When you buy and stake EXOD, you capture a percentage of the supply (market cap) which will remain close to a constant. This is because your staked EXOD balance also increases along with the circulating supply. The implication is that if you buy EXOD when the market cap is low, you would be capturing a larger percentage of the market cap.

What is a rebase?

Rebase is a mechanism by which your staked EXOD balance increases automatically. When new EXOD are minted by the protocol, a large portion of it goes to the stakers. Because stakers only see staked EXOD balance instead of EXOD, the protocol utilizes the rebase mechanism to increase the staked EXOD balance so that 1 staked EXOD is always redeemable for 1 EXOD.

What is reward yield?

Reward yield is the percentage by which your staked EXOD balance increases on the next epoch. It is also known as rebase rate. You can find this number on the EXODIA staking page.

What is APY?

APY stands for annual percentage yield. It measures the real rate of return on your principal by taking into account the effect of compounding interest. In the case of EXODIA, your staked EXOD represents your principal, and the compound interest is added periodically on every epoch (28800 Fantom blocks, or around 8 hours) thanks to the rebase mechanism.
One interesting fact about APY is that your balance will grow not linearly but exponentially over time! Assuming a daily compound interest of 2%, if you start with a balance of 1 EXOD on day 1, after a year, your balance will grow to about 1377. That is huge growth!

How is the APY calculated?

The APY is calculated from the reward yield (a.k.a rebase rate) using the following equation:
APY=(1+rewardYield)1095APY = ( 1 + rewardYield )^{1095}
It raises to the power of 1095 because a rebase happens 3 times daily. Consider there are 365 days in a year, this would give a rebase frequency of 365 * 3 = 1095.
Reward yield is determined by the following equation:
rewardYield=EXODdistributed/EXODtotalStakedrewardYield = EXOD_{distributed} / EXOD_{totalStaked}
The number of EXOD distributed to the staking contract is calculated from EXOD total supply using the following equation:
EXODdistributed=EXODtotalSupply×rewardRateEXOD_{distributed} = EXOD_{totalSupply} \times rewardRate

Why does the price of EXOD become irrelevant in the long term?

As illustrated above, your EXOD balance will grow exponentially over time thanks to the power of compounding. Let's say you buy an EXOD for $400 now and the market decides that in 1 year time, the intrinsic value of EXOD will be $2. Assuming a daily compound interest rate of 2%, your balance would grow to about 1377 EXODs by the end of the year, which is worth around $2754. That is a cool $2354 profit! By now, you should understand that you are paying a premium for EXOD now in exchange for a long-term benefit. Thus, you should have a long time horizon to allow your EXOD balance to grow exponentially and make this a worthwhile investment.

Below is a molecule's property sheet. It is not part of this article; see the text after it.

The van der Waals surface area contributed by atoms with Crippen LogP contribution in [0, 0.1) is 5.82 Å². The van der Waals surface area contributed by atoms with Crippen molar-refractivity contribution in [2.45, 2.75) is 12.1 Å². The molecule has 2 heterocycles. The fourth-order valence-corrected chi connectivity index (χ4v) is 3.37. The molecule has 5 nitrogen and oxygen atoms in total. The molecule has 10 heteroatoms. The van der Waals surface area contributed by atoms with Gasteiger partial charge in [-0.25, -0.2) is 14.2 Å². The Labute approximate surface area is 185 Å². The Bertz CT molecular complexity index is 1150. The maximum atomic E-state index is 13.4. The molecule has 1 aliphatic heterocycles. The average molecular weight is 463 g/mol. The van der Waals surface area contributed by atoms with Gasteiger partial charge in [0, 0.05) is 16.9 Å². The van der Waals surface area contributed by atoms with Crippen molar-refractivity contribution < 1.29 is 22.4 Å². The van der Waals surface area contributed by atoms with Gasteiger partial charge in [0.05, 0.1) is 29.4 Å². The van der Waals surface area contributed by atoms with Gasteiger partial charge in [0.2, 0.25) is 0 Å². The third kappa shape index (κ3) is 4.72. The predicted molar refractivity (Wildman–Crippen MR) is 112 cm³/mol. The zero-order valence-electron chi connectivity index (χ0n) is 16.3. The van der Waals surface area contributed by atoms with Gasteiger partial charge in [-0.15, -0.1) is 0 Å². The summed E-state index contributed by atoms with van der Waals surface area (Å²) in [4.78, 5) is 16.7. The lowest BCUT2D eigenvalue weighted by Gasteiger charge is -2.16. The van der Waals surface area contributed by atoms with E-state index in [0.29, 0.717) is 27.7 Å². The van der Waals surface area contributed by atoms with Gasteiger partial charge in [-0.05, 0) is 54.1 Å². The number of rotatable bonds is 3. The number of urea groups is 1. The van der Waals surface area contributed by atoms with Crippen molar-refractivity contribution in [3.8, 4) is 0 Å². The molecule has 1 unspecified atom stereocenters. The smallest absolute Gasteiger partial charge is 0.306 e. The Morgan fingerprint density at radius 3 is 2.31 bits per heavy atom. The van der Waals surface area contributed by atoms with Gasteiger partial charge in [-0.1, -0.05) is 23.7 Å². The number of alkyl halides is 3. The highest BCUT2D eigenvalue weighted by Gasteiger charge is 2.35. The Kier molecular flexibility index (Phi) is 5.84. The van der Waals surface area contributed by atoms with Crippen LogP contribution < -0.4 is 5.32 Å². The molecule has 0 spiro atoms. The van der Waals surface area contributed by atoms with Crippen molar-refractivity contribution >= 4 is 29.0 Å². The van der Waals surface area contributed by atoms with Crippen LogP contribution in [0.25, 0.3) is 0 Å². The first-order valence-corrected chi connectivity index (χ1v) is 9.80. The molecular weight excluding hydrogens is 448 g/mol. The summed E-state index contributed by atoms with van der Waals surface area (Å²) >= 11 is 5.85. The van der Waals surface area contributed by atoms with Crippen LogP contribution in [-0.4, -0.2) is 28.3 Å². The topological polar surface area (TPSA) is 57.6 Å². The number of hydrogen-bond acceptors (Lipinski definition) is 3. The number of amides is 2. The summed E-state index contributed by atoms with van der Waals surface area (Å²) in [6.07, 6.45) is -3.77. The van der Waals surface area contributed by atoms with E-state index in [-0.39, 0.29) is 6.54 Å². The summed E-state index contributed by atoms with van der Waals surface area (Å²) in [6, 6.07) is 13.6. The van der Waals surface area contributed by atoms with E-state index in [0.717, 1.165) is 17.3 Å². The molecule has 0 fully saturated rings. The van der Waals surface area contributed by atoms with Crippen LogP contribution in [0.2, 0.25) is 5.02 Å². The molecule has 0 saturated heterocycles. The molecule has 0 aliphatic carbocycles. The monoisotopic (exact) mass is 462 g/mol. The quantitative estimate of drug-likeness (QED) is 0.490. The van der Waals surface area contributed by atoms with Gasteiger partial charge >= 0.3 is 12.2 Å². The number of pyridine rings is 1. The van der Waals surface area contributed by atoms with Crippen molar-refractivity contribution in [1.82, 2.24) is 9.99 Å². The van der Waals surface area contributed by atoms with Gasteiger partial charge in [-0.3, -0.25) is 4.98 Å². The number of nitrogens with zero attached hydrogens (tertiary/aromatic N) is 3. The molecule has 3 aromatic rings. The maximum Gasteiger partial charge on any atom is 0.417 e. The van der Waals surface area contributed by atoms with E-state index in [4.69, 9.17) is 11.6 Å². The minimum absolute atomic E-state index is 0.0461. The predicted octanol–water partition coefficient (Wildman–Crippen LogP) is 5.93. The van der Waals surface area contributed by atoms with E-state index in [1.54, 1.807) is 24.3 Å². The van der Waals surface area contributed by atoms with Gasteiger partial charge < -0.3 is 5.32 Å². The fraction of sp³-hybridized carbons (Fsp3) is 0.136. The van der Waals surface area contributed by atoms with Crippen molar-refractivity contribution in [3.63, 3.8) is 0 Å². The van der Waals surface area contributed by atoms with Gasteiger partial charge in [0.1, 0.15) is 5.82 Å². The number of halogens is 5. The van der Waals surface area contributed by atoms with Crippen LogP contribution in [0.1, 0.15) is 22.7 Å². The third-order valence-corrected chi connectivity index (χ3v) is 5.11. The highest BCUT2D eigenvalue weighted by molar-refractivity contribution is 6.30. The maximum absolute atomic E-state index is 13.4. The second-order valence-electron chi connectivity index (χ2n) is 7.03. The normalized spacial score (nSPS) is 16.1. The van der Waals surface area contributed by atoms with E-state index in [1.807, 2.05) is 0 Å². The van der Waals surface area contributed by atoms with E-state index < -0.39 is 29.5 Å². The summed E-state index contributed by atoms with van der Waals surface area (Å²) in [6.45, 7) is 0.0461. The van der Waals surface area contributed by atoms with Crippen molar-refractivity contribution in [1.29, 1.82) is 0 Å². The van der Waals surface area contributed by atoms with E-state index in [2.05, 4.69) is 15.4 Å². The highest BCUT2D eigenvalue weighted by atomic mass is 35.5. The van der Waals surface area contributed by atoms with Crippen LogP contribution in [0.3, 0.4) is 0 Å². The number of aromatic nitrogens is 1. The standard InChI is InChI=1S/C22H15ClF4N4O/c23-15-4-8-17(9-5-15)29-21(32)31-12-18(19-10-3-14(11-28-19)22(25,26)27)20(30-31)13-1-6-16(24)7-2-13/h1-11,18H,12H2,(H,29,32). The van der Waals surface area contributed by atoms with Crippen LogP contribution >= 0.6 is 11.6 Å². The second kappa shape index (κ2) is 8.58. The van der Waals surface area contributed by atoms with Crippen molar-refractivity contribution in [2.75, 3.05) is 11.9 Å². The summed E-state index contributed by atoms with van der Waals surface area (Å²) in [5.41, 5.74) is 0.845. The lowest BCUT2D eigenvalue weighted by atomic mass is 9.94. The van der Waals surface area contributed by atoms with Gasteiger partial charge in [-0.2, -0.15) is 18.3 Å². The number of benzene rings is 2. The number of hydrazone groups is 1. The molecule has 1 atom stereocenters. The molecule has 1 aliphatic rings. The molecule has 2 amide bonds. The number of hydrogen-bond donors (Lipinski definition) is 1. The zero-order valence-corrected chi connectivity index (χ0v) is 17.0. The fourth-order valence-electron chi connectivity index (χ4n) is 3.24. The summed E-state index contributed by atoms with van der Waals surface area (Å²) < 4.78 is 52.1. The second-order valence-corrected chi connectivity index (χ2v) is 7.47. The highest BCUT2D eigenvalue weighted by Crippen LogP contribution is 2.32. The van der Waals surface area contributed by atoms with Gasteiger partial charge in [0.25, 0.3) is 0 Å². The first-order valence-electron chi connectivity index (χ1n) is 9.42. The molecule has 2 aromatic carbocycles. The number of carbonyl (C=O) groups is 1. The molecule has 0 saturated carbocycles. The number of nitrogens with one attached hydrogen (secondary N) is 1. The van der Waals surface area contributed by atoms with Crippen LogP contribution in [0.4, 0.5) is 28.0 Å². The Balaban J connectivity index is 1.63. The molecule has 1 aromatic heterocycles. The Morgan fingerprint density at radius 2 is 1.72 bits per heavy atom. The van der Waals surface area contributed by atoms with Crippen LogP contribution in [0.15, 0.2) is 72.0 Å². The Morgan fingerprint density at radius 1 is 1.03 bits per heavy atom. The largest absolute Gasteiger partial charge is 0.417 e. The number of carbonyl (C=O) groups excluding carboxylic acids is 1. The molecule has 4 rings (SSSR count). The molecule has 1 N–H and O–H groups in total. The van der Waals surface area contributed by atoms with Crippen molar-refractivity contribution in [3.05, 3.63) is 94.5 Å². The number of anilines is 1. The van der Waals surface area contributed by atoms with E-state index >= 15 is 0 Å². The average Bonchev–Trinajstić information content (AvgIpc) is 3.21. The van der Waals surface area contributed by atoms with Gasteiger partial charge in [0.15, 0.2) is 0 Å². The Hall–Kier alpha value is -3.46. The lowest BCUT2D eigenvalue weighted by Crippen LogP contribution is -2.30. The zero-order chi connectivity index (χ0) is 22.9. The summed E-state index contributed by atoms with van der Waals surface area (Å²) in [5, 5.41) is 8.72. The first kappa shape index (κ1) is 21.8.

What will EXOD's intrinsic value be in the future?

There is no clear answer for this, but the intrinsic value can be determined by the treasury performance. For example, if the treasury could guarantee to back every EXOD with 100 DAI, the intrinsic value will be 100 DAI.

How does the protocol manage to maintain the high staking APY?

Let’s say the protocol targets an APY of 100,000%. This would translate to a rebase rate of about 0.6328%, or a daily growth of about 2%. Please refer to the equation above to learn how APY is calculated from the rebase rate.
If there are 100,000 of EXOD staked right now, the protocol would need to mint an additional 2000 EXOD to achieve this daily growth. This is achievable if the protocol can bring in at least 2000 DAI daily from bond sales. If the protocol fails to achieve this, the APY of 100,000% cannot be guaranteed.

Do I have to unstake and stake EXOD on every epoch to get my rebase rewards?

No. Once you have staked EXOD with EXODIA, your staked EXOD balance will auto-compound on every epoch. That increase in balance represents your rebase rewards.

What will happen if there is a bank run on Exodia?

We're using OHM as an example, as Dune analytics is not available for Fantom.
Fractional reserve banking works because depositors don’t withdraw their funds all at once. A depositor’s faith in the banking system rests on regulations and agencies like Federal Deposit Insurance Corporation (FDIC).
OHM does not have FDIC insurance but it has an incentive structure that protects stakers. Let’s take a look at how it performs during a hypothetical bank run. In this scenario, we assume the majority of stakers would panic and unstake their tokens from Olympus - the staking percentage which stands at 92% now quickly collapses to 3.3%, leaving only 55,000 OHM staked.
Next, we assume the Risk-Free Value (RFV) inflows to the treasury completely dry up. For context, RFV is currently growing at about 1$ million every 2 days (source from Olympus queries). However, during a bank run this growth will likely stop.
Finally, we assume that those last standing stakers bought in at a price of $500 per OHM. The initial investment of these stakers would be:
As of September 15 2021, the total OHM supply is 2,082,553 and the RFV is $47,041,833. Remember that 1 OHM is backed by 1 USD (DAI or FRAX). By subtracting these two numbers, we know 44,959,280 OHM will eventually get issued to the remaining stakers. In roughly a year, these stakers who are holding 55,000 OHM will have:
55000+44959280=4501428055000+44959280 = 45014280
$27.5 million investment made by these stakers will turn into about $45 million based on cash flow alone if they stay staked (recall that 1 OHM is backed by 1 USD). In this bank run scenario, the stakers who stay staked not only get their money back, but also make some profit. Therefore, (3,3) isn’t just a popular meme, it is actually a dominant strategy.
The above scenario is unlikely to play out because when other people find out that extremely high rewards are being paid to the stakers, they will copy the strategy by buying and staking OHM. This is also why the percentage of OHM staked in Olympus has consistently remained over 90% since launch.